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by Russell McMahon

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25

Adobe Lightroom is one application which a lot of professional photographers would use both for reviewing large quantities of images, and also for doing some initial post-processing. A lot of photographers these days find they rarely use Photoshop anymore, finding Lightroom very powerful in it's organising and post-process abilities. From it's conception, ...


16

Picasa stores faces information in the .picasa.ini files: [test.jpg] faces=rect64(1eb1929f885e),15441a598f9f1866 backuphash=29866 The id numbers can be found in the contacts.xml file which stores all the contacts of your pictures: <contact id="15441a598f9f1866" name="Test Test" display="Test" modified_time="2010-05-13T17:19:46+01:00" ...


15

For a free option, have a look at Google's Picasa. It allows you to sort your images via folders and tags, and easily upload them for sharing. It can be found here: http://picasa.google.com/ It also has rudimentary editing options, but I'd recommend Lightroom if you want a decent processing program. Conor's right, it's far from free at ~£250, but you can ...


15

I sometimes do a little bit of stock photography, where tagging is extremely important to get your images appearing in sales correctly. I aim to tag all of my stock photos by thinking about the following: People - who is in the shot? Places - where was this taken? Include significant places, streets, towns, cities, countries, regions. Alternatively, use ...


12

Adobe's XMP metadata standard supports information defined by the Metadata Working Group (MWG), which includes a definition of how to store face tagged data. See: Adobe XMP: http://www.adobe.com/products/xmp/standards.html MWG: http://www.metadataworkinggroup.com/ where you can click on the specifications, download the PDF, and then look at page 51 ...


12

Lightroom is the way to go. Download the trial and give it a try, though I do recommend reading a bit or watching a few videos first to get the most out of your trial. Lightroom will let you do whatever you wish on the file system side, and then offer flexibility beyond it. This is important, because this NAS won't be your last, and in fact, you may have ...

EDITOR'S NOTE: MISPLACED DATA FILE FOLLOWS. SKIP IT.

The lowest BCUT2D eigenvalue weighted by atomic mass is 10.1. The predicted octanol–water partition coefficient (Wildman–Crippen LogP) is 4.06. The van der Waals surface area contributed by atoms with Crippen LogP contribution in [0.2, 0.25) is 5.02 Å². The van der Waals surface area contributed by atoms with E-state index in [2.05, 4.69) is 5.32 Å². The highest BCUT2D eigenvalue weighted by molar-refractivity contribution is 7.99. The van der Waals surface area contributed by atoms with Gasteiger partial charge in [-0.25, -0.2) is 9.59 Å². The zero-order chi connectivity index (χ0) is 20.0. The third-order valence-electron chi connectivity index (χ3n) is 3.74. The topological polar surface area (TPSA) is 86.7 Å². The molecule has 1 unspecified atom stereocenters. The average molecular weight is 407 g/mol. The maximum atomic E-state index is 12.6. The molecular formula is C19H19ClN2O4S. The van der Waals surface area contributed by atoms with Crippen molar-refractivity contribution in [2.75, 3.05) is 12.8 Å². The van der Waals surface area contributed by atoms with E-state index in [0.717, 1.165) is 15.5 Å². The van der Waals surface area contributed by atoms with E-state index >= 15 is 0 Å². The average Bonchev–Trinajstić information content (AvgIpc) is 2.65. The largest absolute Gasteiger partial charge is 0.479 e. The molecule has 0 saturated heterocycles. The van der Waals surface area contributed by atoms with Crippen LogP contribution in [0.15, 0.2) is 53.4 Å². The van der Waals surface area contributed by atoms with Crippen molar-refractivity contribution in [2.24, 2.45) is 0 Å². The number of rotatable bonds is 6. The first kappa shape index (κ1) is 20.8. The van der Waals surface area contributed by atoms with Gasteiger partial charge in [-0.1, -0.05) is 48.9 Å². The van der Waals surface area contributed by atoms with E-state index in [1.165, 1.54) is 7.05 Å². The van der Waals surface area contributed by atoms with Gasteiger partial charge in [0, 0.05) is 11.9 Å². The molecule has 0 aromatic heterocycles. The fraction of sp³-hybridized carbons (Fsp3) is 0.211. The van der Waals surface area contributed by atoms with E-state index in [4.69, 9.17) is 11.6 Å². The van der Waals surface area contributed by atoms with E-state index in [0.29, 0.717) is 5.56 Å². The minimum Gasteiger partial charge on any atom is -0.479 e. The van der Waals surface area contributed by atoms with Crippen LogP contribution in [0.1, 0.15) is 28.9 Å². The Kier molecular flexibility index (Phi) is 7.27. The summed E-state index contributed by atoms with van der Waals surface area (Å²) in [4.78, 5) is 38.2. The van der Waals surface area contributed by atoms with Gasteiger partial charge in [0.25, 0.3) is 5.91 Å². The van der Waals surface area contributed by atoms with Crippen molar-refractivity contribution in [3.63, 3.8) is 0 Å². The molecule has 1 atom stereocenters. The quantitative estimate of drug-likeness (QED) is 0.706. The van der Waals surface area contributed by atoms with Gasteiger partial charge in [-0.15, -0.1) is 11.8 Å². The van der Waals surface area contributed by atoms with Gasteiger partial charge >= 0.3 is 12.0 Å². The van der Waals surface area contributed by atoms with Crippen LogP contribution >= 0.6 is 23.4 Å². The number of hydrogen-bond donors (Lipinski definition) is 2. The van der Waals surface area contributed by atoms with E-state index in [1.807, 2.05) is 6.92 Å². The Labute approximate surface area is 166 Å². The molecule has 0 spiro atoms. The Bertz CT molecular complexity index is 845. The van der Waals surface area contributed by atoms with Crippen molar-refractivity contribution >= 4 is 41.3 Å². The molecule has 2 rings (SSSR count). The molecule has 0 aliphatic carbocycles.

11

There is not. IPTC, another image metadata standard, also does not contain a "People" field. There's a Contact field, but that is used for contact information for the photographer. Most people I know will store people as keywords. The main debate is whether or not to include spaces (would a photo of me be tagged as aaronhockley or as "aaron hockley"?). ...


11

I wrote mine up here: http://www.chuqui.com/2010/10/some-thoughts-on-lightroom-keywords/ it's gotten really nice feedback and been pointed to by a good number of bloggers, and it works really well for me.


8

When bulk tagging, you need to make sure you are in library mode, AND that you are selecting photos from the main grid, not the film strip. I think this is a bug in LR3, however if you select multiple photos from the film strip, and then try to tag them, the tagging does not always take. It usually applies to the first photo selected, but not the rest. There ...


8

As somebody who has worked in the book and magazine publishing industry for more than a decade I can say with certainty that it matters less whether you use singular or plural words, and more that you are consistent with their use. That said, I always aim to use the singular version of the tag.


7

I used Picasa from Google for quite a while before deciding to move to Lightroom. It's free. Good tagging options Decent editing options (but really only for basic editing)


6

In the Linux world Shotwell, though still new, shows a great deal of promise as a photo collection organiser. It is quick, intuitive, powerful yet simple to use. It provides essential post-processing tools and when those are not enough can call Gimp. Shotwell web site


6

If you have a Mac, you should consider Apple's Aperture. It's a fully featured workflow program that simplifies importing, tagging, organising, processing and publishing. It's often compared to Lightroom, and is significantly cheaper if you buy it using the Mac App Store - currently $79.99 compared with over $200 for Lightroom. It's also generally ...


6

Well, actually most photo editors can't do it. The category of software you are looking for is called digital asset management (DAM) software. There are review of 5 popular options here: http://www.neocamera.com/article.php?id=dam-software If simple and fast is your criteria, then I suggest you look at PicaJet FX. It is available for Windows for $60. You ...


6